Poland’s ruling Law and Justice party declared victory in Sunday's election, securing a comfortable majority in parliament to govern a deeply divided nation for another four years.
More than 30 million voters were choosing lawmakers in the 460-seat lower house of parliament, the Sejm, and in the 100-seat Senate.
An exit poll, conducted by the research firm Ipsos, projected that Law and Justice won 43.6 percent of the votes. That would translate into 239 seats, a majority in the 460-seat lower house of parliament.
The exit poll said a centrist pro-European Union umbrella group, Civic Coalition, would come in second with 27.4 percent. The biggest party in the coalition is Civic Platform, which governed Poland in 2007-2015.
Other parties projected to surpass the 5 percent threshold to get into parliament were a left-wing alliance with 11.9 pecent, the conservative agrarian Polish People's Party with 9.6 percent and a new far-right alliance called Confederation with 6.4%.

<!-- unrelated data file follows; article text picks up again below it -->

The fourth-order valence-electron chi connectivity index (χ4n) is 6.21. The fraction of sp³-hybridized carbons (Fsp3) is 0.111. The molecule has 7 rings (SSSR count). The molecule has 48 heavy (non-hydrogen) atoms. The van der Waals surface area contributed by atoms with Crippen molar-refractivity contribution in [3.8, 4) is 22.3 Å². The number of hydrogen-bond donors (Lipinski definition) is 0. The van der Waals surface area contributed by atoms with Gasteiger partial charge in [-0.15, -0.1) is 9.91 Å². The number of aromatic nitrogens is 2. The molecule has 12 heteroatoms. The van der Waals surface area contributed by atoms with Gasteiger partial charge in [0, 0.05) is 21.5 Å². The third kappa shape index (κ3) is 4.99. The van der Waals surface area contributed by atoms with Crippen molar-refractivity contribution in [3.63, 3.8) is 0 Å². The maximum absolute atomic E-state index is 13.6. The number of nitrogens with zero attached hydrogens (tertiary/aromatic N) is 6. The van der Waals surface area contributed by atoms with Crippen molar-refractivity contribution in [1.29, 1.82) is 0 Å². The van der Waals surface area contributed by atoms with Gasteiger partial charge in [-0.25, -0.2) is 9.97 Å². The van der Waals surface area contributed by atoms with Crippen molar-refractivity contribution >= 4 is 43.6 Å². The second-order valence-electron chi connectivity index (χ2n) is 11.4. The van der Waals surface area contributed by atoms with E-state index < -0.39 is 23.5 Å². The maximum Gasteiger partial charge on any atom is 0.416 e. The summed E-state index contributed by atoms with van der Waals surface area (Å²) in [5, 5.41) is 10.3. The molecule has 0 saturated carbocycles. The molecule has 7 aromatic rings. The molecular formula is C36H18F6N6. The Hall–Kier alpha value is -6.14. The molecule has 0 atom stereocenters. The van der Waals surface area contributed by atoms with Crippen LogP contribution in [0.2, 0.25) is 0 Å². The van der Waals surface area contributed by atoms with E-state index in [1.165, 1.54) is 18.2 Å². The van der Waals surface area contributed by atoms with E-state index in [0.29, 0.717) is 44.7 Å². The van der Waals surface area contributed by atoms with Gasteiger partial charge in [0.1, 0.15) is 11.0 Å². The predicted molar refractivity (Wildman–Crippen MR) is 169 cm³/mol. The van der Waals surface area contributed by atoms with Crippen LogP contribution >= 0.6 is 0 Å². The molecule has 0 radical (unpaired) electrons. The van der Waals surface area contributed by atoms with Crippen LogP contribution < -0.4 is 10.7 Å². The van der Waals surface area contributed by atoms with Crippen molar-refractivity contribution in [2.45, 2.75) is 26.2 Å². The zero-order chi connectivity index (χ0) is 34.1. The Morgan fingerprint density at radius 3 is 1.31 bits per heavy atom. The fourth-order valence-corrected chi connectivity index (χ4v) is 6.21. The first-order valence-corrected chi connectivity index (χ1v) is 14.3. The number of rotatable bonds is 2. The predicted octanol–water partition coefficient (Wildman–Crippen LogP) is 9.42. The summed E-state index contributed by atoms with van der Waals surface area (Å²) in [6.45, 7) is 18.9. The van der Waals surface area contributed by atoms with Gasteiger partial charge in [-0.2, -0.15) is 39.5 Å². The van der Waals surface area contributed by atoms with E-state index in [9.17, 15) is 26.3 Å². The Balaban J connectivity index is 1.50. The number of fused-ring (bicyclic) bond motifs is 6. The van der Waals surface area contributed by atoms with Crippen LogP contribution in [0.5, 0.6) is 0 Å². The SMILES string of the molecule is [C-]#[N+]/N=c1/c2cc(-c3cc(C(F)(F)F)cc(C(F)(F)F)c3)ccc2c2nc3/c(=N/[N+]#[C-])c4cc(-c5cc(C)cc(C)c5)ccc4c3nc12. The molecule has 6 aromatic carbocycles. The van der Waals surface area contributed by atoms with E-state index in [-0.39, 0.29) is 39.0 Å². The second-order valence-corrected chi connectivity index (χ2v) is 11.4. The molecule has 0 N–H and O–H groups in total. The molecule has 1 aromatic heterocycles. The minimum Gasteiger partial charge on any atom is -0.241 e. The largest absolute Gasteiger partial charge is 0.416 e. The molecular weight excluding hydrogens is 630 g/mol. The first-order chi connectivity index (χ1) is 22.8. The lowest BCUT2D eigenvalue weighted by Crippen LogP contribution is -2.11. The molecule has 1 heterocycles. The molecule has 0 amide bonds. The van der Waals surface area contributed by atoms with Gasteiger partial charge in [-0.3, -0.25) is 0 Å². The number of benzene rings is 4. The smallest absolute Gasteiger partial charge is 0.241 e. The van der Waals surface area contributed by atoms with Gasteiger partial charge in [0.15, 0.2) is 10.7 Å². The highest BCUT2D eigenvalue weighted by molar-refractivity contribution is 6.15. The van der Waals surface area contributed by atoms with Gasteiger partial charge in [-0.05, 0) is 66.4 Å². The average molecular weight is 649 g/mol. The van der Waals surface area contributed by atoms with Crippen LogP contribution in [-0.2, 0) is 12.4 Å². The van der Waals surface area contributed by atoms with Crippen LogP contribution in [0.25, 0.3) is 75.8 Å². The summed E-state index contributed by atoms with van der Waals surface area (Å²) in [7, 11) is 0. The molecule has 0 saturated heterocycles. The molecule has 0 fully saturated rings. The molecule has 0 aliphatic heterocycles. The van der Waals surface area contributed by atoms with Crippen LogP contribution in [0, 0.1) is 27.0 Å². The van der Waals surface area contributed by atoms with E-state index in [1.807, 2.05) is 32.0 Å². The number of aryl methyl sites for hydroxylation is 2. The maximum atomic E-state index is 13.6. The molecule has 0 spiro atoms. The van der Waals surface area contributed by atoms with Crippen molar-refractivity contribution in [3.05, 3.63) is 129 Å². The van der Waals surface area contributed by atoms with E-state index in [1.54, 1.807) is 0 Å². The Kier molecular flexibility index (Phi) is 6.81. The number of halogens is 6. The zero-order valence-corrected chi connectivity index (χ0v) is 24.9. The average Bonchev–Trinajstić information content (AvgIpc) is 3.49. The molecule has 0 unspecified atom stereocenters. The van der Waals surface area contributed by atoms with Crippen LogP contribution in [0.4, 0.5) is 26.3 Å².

Law and Justice is the first party since the fall of communism to break with the austerity of previous governments, whose free-market policies took a moribund communist economy and transformed it into one of Europe's most dynamic.
Critics fear that four more years for the party will reverse the democratic achievements of this Central European nation, citing an erosion of judicial independence and of minority rights since the party took power in 2015.
Law and Justice's overhaul of the judicial system has given the party unprecedented power over Poland's courts. The EU has repeatedly warned that the rule of law is threatened and has sanctioned the country, preventing some of the changes, but not all.
Official results of Sunday's election are not expected until early in the week.
The Associated Press contributed to this report.